investigated, usually by a dedicated staff member or an entire team depending
on the size of the company, and this can end with the company losing the claim
after devoting time to contesting it or winning and ruining their reputation
with their customer.
The second method
is a “passive” approach that involves turning a blind eye to the possibility of
fraudulent claims, since any given claim is 90% likely to be legitimate. Few,
if any, companies operate a truly
passive approach, and even Amazon, who made the approach widespread in e-commerce,
will dispute some claims. It’s also not possible for every company to practice
this method: a company selling computer parts or high-end fashion can’t write
off orders that can cost $1,000 or more, even if it does cause reputational
There is a third
way, however, one that allows companies to maintain their relationships while
reducing the total number of false claims.
AI and machine learning is already used to find the underlying signals of fraud
in chargebacks, which claims fraud is functionally very similar, and it can be
easily adapted to the latest fraud trends. Automated systems can also be tied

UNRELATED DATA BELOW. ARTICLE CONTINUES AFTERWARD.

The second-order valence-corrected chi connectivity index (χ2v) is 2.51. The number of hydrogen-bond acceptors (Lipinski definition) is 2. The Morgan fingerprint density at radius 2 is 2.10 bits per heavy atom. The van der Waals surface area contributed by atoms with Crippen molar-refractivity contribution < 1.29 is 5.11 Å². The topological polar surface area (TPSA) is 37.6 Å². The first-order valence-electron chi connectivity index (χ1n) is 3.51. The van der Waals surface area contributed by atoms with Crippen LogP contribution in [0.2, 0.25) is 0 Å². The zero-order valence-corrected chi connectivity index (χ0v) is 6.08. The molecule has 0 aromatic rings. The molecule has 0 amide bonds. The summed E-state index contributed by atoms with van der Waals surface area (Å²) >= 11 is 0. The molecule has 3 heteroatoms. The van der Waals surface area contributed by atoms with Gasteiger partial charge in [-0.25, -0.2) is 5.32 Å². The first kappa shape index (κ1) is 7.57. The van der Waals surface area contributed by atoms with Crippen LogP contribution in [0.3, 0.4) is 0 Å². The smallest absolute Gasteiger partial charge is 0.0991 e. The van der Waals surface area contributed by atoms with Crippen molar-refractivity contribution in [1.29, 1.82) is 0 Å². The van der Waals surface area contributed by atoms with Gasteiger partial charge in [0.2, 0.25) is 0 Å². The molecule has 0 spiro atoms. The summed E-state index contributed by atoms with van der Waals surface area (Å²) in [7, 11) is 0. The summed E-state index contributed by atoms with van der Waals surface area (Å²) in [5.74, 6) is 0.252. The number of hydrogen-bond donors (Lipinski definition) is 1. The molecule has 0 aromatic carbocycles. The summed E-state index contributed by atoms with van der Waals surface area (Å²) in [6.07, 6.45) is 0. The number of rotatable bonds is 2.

into an AI/ML system – for example, requesting images of deliveries from
logistics companies automatically with no human intervention required. This can
significantly reduce the amount of work needed to make sure that claims are
legitimate, with the added bonus of the vast majority of claimants not being
affected in any way by the process. Those that are affected will be selected
according to a constantly-improving set of criteria and that selection will
happen in real time.
For the travel
industry, this means not only a reduction in friction for customers, but an
overall reduction in fraud that could lead to the point where the industry is
no longer considered to be “risky” and the premium that companies must pay can
be reduced. It will require significant investment from the industry, but the
rewards more than justify an initial outlay.
technology, travel merchants can significantly reduce the number of
fraudulent claims they receive while maintaining the customer relationships
that their businesses are built on.